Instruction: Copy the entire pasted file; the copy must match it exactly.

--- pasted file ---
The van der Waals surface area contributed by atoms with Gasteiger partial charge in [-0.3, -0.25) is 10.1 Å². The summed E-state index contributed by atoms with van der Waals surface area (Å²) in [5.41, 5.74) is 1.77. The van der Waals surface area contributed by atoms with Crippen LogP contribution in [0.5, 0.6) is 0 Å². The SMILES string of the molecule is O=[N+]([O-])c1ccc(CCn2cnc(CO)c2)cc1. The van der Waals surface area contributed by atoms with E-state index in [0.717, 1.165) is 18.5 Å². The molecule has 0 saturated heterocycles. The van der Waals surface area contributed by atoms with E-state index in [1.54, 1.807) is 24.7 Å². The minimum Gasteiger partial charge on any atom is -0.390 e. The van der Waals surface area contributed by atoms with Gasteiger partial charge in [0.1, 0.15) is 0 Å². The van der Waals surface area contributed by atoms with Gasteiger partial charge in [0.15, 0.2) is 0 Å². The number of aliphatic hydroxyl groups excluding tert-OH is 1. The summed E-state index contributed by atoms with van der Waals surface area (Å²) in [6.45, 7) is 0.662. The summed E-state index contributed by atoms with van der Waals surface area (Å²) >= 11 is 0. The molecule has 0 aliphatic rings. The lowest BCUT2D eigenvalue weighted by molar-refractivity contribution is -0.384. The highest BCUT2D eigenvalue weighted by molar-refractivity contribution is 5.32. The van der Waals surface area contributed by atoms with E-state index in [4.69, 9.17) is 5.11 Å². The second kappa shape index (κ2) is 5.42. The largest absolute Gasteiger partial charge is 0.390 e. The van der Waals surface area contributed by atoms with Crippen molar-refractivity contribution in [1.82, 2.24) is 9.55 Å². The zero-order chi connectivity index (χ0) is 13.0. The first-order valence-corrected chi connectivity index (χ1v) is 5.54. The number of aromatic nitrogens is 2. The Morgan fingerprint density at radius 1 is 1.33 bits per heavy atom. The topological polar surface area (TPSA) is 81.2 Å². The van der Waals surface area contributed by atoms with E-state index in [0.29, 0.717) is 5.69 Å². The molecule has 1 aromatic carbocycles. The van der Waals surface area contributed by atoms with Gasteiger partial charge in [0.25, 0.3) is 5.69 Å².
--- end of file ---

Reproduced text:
The van der Waals surface area contributed by atoms with Gasteiger partial charge in [-0.3, -0.25) is 10.1 Å². The summed E-state index contributed by atoms with van der Waals surface area (Å²) in [5.41, 5.74) is 1.77. The van der Waals surface area contributed by atoms with Crippen LogP contribution in [0.5, 0.6) is 0 Å². The SMILES string of the molecule is O=[N+]([O-])c1ccc(CCn2cnc(CO)c2)cc1. The van der Waals surface area contributed by atoms with E-state index in [0.717, 1.165) is 18.5 Å². The molecule has 0 saturated heterocycles. The van der Waals surface area contributed by atoms with E-state index in [1.54, 1.807) is 24.7 Å². The minimum Gasteiger partial charge on any atom is -0.390 e. The van der Waals surface area contributed by atoms with Gasteiger partial charge in [0.1, 0.15) is 0 Å². The van der Waals surface area contributed by atoms with Gasteiger partial charge in [0.15, 0.2) is 0 Å². The number of aliphatic hydroxyl groups excluding tert-OH is 1. The summed E-state index contributed by atoms with van der Waals surface area (Å²) in [6.45, 7) is 0.662. The summed E-state index contributed by atoms with van der Waals surface area (Å²) >= 11 is 0. The molecule has 0 aliphatic rings. The lowest BCUT2D eigenvalue weighted by molar-refractivity contribution is -0.384. The highest BCUT2D eigenvalue weighted by molar-refractivity contribution is 5.32. The van der Waals surface area contributed by atoms with E-state index in [4.69, 9.17) is 5.11 Å². The second kappa shape index (κ2) is 5.42. The largest absolute Gasteiger partial charge is 0.390 e. The van der Waals surface area contributed by atoms with Crippen molar-refractivity contribution in [1.82, 2.24) is 9.55 Å². The zero-order chi connectivity index (χ0) is 13.0. The first-order valence-corrected chi connectivity index (χ1v) is 5.54. The number of aromatic nitrogens is 2. The Morgan fingerprint density at radius 1 is 1.33 bits per heavy atom. The topological polar surface area (TPSA) is 81.2 Å². The van der Waals surface area contributed by atoms with E-state index in [0.29, 0.717) is 5.69 Å². The molecule has 1 aromatic carbocycles. The van der Waals surface area contributed by atoms with Gasteiger partial charge in [0.25, 0.3) is 5.69 Å².